On Monday the 11th of January, Mr. Marron, his CSPE class and Mr. Corcoran set off for Dublin Zoo. We went there to learn more about the white rhino, which is an example of an endangered animal. We chose this topic as our ‘Action Project’ because it relates to the ‘stewardship’ section of the CSPE course, but also because we were interested in how we could help these endangered animals.
On arriving at the zoo, we met John who was our guide and source of information for the day. We had an hour-long Q&A session in the Education Building, where we discovered more interesting facts about this animal and also learned about many other related topics such as Biodiversity, Conservation and the role of Zoos. I never knew that rhino horns often sell for more than diamonds or gold! You could see why poachers see them as a valuable commodity.
Following the talk, we had a tour around the zoo, focusing particularly on endangered animals including the Sumatran Tiger and the Mountain Gorilla. Although we had to brace ourselves against the cold east wind, we nonetheless enjoyed seeing the majestic giraffe and the regal lion. After a swift walk to the African Plains of Dublin Zoo, we also saw the white rhino. What a fantastic animal! It must be amazing to see it in the wild.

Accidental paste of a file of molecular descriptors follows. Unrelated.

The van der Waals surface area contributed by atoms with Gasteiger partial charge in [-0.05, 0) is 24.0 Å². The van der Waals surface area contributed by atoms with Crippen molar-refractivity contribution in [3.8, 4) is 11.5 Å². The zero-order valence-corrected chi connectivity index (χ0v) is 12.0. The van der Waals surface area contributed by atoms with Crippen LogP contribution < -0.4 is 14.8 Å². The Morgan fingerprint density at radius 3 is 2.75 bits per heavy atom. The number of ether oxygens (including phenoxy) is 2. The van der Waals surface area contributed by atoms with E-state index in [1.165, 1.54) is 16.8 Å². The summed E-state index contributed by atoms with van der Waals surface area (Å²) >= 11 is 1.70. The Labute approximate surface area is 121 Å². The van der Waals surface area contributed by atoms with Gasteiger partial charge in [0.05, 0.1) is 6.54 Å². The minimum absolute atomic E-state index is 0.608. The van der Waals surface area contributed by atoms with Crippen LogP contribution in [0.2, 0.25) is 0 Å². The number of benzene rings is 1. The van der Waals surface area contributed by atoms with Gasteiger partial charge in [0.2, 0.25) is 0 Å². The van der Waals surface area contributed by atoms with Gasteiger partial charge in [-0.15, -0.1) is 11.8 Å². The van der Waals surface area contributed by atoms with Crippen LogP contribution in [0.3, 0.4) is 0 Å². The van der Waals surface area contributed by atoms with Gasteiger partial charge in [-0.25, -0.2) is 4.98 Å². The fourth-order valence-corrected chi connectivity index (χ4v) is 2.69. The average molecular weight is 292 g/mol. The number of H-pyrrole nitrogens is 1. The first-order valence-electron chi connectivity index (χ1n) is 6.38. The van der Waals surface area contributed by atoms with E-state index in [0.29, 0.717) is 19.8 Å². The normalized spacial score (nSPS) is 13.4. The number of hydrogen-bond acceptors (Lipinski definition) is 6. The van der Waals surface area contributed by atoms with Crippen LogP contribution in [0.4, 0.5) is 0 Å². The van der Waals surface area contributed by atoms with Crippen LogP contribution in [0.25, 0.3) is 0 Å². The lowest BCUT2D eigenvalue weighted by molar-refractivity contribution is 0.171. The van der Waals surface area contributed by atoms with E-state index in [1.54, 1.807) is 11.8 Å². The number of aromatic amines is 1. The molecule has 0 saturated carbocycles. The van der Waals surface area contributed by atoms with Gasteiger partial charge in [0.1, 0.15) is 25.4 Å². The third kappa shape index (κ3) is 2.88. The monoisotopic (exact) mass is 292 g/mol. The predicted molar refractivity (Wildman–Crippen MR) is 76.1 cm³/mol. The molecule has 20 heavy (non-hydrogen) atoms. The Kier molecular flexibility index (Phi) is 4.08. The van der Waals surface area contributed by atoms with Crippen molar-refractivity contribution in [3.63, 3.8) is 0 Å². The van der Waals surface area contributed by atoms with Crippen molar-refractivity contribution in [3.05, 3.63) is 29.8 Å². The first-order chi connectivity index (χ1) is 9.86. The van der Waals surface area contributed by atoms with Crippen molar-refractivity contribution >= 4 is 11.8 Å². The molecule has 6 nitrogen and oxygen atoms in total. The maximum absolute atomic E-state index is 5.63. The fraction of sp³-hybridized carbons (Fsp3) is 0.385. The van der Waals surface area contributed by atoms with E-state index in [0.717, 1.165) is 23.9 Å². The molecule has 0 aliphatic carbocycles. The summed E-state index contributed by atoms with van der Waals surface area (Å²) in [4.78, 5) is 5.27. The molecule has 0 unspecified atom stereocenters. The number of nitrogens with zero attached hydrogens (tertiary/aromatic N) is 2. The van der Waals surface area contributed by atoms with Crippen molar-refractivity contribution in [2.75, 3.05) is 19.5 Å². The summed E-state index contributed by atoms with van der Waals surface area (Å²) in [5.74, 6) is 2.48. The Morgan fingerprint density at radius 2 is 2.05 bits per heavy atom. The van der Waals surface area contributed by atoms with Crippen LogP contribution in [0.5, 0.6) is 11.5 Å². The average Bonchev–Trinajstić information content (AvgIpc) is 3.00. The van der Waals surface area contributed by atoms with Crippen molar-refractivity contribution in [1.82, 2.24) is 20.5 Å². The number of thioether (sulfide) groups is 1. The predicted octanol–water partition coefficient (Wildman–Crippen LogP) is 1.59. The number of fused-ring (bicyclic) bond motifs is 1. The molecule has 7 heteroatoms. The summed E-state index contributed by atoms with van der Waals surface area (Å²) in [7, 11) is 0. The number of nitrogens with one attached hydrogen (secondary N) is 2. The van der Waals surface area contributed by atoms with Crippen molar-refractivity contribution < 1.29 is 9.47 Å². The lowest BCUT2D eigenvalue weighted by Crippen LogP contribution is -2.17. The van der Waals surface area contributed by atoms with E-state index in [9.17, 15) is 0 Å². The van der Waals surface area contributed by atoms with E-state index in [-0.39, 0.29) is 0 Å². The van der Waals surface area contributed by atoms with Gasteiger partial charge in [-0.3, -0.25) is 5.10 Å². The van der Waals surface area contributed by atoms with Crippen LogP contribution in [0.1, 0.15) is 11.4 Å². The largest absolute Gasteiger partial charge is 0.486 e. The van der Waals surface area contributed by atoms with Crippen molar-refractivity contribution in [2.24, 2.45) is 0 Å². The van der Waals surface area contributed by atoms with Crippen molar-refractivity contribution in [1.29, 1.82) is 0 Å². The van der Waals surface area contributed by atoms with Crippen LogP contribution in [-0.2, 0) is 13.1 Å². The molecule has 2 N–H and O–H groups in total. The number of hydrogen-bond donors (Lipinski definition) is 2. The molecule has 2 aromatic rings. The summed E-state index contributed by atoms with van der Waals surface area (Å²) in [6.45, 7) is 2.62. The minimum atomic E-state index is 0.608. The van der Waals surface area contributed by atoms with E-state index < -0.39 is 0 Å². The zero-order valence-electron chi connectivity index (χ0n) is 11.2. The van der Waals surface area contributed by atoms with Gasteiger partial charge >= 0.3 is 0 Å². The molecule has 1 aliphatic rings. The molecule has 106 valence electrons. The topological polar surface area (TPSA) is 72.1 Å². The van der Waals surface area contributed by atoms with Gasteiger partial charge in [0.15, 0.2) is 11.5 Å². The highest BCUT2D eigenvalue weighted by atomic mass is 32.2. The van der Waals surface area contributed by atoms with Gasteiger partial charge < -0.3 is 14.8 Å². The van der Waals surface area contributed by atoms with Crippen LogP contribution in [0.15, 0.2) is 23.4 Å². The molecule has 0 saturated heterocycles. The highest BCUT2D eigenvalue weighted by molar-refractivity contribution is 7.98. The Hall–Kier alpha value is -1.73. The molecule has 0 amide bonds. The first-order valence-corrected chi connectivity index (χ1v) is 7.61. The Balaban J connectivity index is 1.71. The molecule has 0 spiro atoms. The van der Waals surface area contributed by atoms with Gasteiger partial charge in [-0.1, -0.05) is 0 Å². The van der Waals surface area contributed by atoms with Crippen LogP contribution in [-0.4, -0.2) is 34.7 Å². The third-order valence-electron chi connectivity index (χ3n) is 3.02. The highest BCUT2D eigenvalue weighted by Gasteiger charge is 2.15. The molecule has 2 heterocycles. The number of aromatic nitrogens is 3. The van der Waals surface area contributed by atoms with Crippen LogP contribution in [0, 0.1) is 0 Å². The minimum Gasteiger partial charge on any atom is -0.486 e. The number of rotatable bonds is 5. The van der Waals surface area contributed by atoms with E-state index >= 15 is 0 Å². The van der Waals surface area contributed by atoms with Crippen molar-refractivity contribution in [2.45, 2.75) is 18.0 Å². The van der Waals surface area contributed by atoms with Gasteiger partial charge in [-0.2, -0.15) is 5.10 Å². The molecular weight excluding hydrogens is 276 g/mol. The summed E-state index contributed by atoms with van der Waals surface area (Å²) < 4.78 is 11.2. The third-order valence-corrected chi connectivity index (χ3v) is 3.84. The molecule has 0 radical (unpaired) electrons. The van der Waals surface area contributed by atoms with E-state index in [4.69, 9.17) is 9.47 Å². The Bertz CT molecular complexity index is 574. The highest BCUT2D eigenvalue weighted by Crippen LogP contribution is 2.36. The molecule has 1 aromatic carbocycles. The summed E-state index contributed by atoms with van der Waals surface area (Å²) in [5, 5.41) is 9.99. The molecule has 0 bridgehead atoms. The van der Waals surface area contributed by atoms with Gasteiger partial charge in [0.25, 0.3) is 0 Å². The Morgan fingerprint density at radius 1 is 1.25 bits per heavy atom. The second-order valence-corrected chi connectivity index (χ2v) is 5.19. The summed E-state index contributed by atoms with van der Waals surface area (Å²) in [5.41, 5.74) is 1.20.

The white rhino was a privilege to witness and we learned so many new and interesting facts about them. We never knew that the white rhino only lives for about 40 years or that the adult male can weigh up to 3 tonnes! We also found out that the white rhino can be found mostly in South Africa and Zimbabwe.
We had a fantastic day learning about these endangered species and – together with my own research – I will have more than enough information to complete my action project for CSPE. I would strongly recommend going to the zoo to witness any of these wonderful animals in all their glory.
Pictured above are: GAP student Dominic Tynan, Sean Brogan, Kieran Clohessy, Jack Deasy, Ross MacGoey, Charlie Kelly, Thristian Hylle, Nathan Behan Lyons and GAP student Joe Schwager